The new Apple Watch has a pleasing (if conventional) hardware design and some clever software, but many observers are already looking forward to the second generation of the device — only one day after the first version debuted.
One could argue Apple wasn’t ready, or the technology wasn’t ready, for a major disruption of the smartwatch space, such as it is.
The limitations of Apple’s smartwatch sound familiar: immature app selection, no cellular or GPS radios, dependence on the phone, hard-to-navigate interface, etc. These are the same criticisms leveled at other smartwatch makers, like Samsung and Motorola. The Watch may look to some like a somewhat pretty also-ran.
The analysts I talked to about the Watch Wednesday were less than fully enthusiastic.
“I have mixed feelings about it,” Technalysis Research analyst Bob O’Donnell told VentureBeat. “Yes, it is a nice watch, but it has the same problems that the rest of the category faces: That is, it doesn’t do a lot of things that the phone doesn’t do already.”
“So you might have the nicest device in a category nobody cares about,” O’Donnell says.
Did Apple jump into the smartphone space too early? Apple’s M.O. in the past has been to wait until consumers have become aware of a particular kind of widget (MP3 player, smartphone, tablet), then release a widget that’s prettier, better designed, and more functional than anything else on the market. This doesn’t seem to be the case with this release.
One of the main things the Apple Watch seems to lack is a clear use case.
“The good thing about Apple is that they always explain exactly why you need its product, then they explain how the product fills that need, but they didn’t do that for the Watch,” says Current Analysis analyst Avi Greengart.
Greengart suspects that the reason Apple released the first version of the watch now is that it wanted to get developers excited about building apps for the watch. He says we might hear Apple really start to define the use case when the second version of the watch comes out.
But in the meantime, it might be up to the developers to build apps that answer that question, Greengart suggests.
Additionally, by the second version, Apple may have gotten past some of the technical limitations — like the lack of smaller, more powerful batteries and more power-efficient screens — just as it has done with successive versions of the iPhone.
It’s a good bet that Apple will create thinner and more powerful watch on the second time out. But it also needs people to buy the first version when it comes out next year.
And, as Technalysis’ O’Donnell points out, some people won’t want to upgrade their existing wristwatch in the same way they upgrade their phones. “There is no generation one in a piece of jewelry; a watch is something you buy once and keep for a long time,” he says.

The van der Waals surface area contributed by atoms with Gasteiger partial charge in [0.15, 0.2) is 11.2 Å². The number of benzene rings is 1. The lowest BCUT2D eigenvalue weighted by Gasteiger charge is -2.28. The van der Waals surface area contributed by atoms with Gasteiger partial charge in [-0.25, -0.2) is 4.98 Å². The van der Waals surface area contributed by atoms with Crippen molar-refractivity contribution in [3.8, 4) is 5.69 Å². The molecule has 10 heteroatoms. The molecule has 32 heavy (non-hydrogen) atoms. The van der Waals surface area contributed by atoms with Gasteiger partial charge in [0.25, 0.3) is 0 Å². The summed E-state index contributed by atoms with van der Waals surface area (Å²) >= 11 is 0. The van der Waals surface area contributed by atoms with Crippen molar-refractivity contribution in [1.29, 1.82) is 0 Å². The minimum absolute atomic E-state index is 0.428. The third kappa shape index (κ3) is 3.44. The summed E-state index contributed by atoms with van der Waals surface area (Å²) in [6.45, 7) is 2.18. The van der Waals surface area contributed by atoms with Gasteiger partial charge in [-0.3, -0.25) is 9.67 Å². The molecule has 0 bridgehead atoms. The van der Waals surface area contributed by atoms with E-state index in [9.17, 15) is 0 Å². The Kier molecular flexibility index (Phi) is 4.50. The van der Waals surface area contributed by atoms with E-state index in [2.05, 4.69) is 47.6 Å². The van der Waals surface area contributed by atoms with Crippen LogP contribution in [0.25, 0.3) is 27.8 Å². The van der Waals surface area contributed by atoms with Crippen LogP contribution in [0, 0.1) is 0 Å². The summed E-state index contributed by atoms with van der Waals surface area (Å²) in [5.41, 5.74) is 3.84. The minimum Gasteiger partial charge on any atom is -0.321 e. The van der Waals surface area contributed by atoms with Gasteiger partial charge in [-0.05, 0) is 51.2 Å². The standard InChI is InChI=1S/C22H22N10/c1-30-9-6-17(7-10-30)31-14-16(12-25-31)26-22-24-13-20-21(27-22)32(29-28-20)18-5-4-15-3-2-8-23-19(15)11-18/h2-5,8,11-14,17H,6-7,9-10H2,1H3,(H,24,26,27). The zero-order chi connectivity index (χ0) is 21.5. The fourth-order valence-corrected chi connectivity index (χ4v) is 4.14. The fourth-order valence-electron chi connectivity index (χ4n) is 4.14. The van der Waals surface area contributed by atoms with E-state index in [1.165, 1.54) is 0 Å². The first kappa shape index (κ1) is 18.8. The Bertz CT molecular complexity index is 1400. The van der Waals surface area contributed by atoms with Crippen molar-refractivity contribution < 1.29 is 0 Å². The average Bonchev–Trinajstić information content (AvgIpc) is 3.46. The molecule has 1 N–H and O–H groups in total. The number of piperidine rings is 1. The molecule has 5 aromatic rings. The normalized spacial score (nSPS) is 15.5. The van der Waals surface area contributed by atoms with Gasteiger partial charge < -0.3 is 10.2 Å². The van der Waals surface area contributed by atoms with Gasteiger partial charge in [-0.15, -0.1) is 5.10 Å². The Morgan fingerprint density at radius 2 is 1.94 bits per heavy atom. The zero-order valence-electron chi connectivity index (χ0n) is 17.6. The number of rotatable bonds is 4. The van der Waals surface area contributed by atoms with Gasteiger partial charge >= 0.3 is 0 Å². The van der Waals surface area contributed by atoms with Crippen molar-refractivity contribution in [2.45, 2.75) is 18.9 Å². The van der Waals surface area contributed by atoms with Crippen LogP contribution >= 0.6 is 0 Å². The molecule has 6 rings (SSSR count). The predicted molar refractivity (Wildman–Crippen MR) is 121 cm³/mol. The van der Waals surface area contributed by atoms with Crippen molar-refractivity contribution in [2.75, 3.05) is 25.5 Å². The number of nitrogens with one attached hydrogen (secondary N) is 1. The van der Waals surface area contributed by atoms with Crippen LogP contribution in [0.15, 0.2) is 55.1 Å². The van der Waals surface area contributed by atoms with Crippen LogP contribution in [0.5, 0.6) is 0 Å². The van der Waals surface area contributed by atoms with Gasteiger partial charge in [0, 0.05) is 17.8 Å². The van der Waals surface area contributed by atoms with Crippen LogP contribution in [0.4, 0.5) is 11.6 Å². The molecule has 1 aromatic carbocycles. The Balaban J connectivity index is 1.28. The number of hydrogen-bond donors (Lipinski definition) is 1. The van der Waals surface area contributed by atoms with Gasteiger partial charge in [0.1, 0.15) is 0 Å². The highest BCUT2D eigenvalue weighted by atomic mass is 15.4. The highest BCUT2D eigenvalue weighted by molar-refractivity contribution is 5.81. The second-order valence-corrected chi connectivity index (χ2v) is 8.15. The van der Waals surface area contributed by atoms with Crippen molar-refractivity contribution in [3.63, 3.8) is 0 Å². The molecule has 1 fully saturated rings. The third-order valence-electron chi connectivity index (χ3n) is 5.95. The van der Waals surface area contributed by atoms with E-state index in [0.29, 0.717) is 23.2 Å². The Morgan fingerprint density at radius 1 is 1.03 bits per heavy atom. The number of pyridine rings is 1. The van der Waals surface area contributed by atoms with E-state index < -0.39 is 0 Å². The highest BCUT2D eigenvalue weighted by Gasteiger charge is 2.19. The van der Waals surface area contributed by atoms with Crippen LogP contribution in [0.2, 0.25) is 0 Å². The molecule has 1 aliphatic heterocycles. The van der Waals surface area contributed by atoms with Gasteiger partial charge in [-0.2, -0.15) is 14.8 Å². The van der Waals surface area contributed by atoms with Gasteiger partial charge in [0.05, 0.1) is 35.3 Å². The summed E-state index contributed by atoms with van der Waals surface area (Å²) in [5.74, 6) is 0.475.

This may be true, especially when some of the blingier versions of the Watch might cost as much as $2,000.
IDC analyst Danielle Levitas also believes waiting for version two of the watch is a good idea for many people.
“If you already have an iPhone, or you’re planning on getting one, and you have a lot of money, and you love technology, sure, buy one,” she says. “But if you already have an iPhone and you don’t have a lot of money, I would say you should wait.”
Levitas believes the second generation of Watches could come out in as little as twelve months, and that it’s likely that watch will be thinner and will do more things.
No need to take over the world
Still, there are good reasons to believe that Apple doesn’t need a full-scale Steve Jobs-style category assault to be successful with the smartwatch. The numbers suggest that demand is large enough to make the new watch a success in the first year.
According to IDC, 265 million devices worldwide (including iPhone 5 and iPhone 6 models) will be compatible with Apple Watch by the time the new device launches next year. And 42 million “intelligent wearable devices” will be sold world wide next year. So even if 10 million of those devices were Apple Watches, that would be a very positive first year sales number for Apple.
And, Levitas points out, Apple has a lot of loyal and affluent customers who are likely to buy the first generation iPhone.
Looking at it another way, Apple isn’t really trying to dominate an emerging space as it has with earlier devices. It may be just trying to get a foothold in a very old space –wristwatches. There’s evidence to support this.
“It’s certain from the price point they’re going after premium watch brands, certainly not Cartier or Rolex, but maybe Tag Heuer or Movado,” Reticle Research analyst Ross Rubin tells VentureBeat.
Movado watches, for example range in price from $300 up to $4,000. “In terms of those other products its definitely affordable,” Rubin says.
Apple said its basic watch will cost $350, but there’s a wide range of models and bands, and the range could go as high as $2,000 for the gold-plated, delivered-in-a-jewelry-box version.
“They are preserving more aspects of the traditional watch in the Apple Watch than they did (with the) traditional phone experience in the first iPhone,” Rubin says.
Technalysis’ O’Donnell agrees. He points out that there was a lot of speculation before the launch about whether the Apple device would look like a watch at all. But the new device fits squarely (no pun) within the wristwatch paradigm, he says.
“The screen is square, and they even measure the size of the screen in millimeters like they do in the watch industry,” O’Donnell says.
Bottom line: The analysts agreed that the Watch still faces some very difficult design challenges, and that for many people it might be better to wait for the second generation of the device to invest.
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